Two recent lawsuits have put what has been called gay “conversion therapy” in the news. The premise of conversion therapy, sometimes called “reparative” or “ex-gay” therapy, is that it will convert a gay person into a straight person.
The Chicago Tribune reported that four gay men who underwent treatment designed to change their sexual orientation recently filed a lawsuit in New Jersey, accusing their therapists of fraud.
ABC News said that the lawsuit, filed in Superior Court of New Jersey Hudson County, alleges methods used by the Jersey City-based Jews Offering New Alternatives to Healing (JONAH) do not work, and constitute fraud under the state's consumer protection laws.
The Southern Poverty Law Center (SPLC), a rights group based in Montgomery, Ala., is bringing the suit on behalf of the four former patients and two of their mothers, who say they paid thousands of dollars not only for useless therapy for their sons, but also for more counseling to undo the damage, wrote the New York Times.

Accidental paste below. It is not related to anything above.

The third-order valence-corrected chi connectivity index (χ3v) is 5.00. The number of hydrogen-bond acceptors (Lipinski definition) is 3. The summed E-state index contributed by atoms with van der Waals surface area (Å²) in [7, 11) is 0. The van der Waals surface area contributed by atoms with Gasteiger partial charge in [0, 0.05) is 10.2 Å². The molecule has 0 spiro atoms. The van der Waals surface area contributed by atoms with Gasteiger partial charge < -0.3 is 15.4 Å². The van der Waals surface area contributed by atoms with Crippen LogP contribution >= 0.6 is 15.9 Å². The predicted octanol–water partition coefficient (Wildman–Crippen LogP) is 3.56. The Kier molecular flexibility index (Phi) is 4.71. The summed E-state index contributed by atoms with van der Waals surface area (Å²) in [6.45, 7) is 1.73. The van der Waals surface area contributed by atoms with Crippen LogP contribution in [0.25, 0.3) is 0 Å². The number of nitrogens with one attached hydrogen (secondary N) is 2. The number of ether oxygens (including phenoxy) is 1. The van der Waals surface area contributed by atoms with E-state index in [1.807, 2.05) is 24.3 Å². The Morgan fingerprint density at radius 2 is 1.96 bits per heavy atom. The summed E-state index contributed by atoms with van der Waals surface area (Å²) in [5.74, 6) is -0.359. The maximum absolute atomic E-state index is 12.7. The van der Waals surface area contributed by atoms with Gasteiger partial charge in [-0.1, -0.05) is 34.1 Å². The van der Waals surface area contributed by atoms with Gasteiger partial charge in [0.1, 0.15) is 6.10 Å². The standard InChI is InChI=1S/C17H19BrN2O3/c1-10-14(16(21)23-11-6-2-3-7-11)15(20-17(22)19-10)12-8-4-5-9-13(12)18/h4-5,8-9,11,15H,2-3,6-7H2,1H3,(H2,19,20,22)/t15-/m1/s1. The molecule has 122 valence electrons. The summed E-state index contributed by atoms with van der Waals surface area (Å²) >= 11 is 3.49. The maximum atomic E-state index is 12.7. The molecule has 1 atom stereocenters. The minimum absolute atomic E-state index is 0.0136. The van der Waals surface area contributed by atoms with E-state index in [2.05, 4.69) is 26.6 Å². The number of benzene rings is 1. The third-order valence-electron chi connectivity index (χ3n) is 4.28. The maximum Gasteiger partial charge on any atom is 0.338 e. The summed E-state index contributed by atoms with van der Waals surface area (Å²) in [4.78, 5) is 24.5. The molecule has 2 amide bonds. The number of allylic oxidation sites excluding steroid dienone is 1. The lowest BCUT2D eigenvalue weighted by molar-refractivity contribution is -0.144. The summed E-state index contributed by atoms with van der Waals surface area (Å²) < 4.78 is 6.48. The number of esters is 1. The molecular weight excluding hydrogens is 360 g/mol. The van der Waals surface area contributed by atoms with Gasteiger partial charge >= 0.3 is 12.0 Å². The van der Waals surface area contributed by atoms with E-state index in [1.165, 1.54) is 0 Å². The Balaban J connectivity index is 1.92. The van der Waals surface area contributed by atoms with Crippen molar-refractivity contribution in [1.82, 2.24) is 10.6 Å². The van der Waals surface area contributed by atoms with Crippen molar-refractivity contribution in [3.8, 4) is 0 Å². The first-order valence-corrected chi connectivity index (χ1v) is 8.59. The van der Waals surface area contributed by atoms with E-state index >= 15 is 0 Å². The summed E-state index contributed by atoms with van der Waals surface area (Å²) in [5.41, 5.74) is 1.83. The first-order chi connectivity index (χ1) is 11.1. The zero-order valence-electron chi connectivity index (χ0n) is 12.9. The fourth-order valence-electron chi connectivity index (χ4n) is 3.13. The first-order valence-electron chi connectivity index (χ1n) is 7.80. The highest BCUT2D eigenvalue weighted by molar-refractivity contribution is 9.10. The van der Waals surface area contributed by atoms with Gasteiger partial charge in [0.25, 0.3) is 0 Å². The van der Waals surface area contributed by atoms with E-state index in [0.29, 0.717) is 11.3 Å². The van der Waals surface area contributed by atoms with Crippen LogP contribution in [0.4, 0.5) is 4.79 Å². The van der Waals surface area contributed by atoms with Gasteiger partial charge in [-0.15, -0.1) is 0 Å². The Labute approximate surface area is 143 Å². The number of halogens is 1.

According to the SPLC, it is the first time a “conversion therapy” provider has been sued for fraudulent business practices, said NBC News.
The lawsuit says clients of JONAH’s services typically paid a minimum of $100 for weekly individual counseling sessions and another $60 for group therapy sessions, wrote NBC News.
ABC News said the plaintiffs are seeking declaratory and injunctive relief, an undisclosed amount of monetary relief, as well as court costs, according to the lawsuit.
CNN reported a statement from JONAH:
"The lawsuit is without merit, and is designed to create a chilling effect upon speech and programs that assist people in overcoming unwanted same-sex attractions. We remain steadfast in our commitment to assist those with unwanted same-sex attractions. There are thousands of people who have shed their unwanted same-sex attractions, not only through our programs, but also through other similar programs."
And on the West Coast, the New York Times reported that so-called ex-gay therapists have gone to court to argue for the other side. They are seeking to block a new California state law, signed by Gov.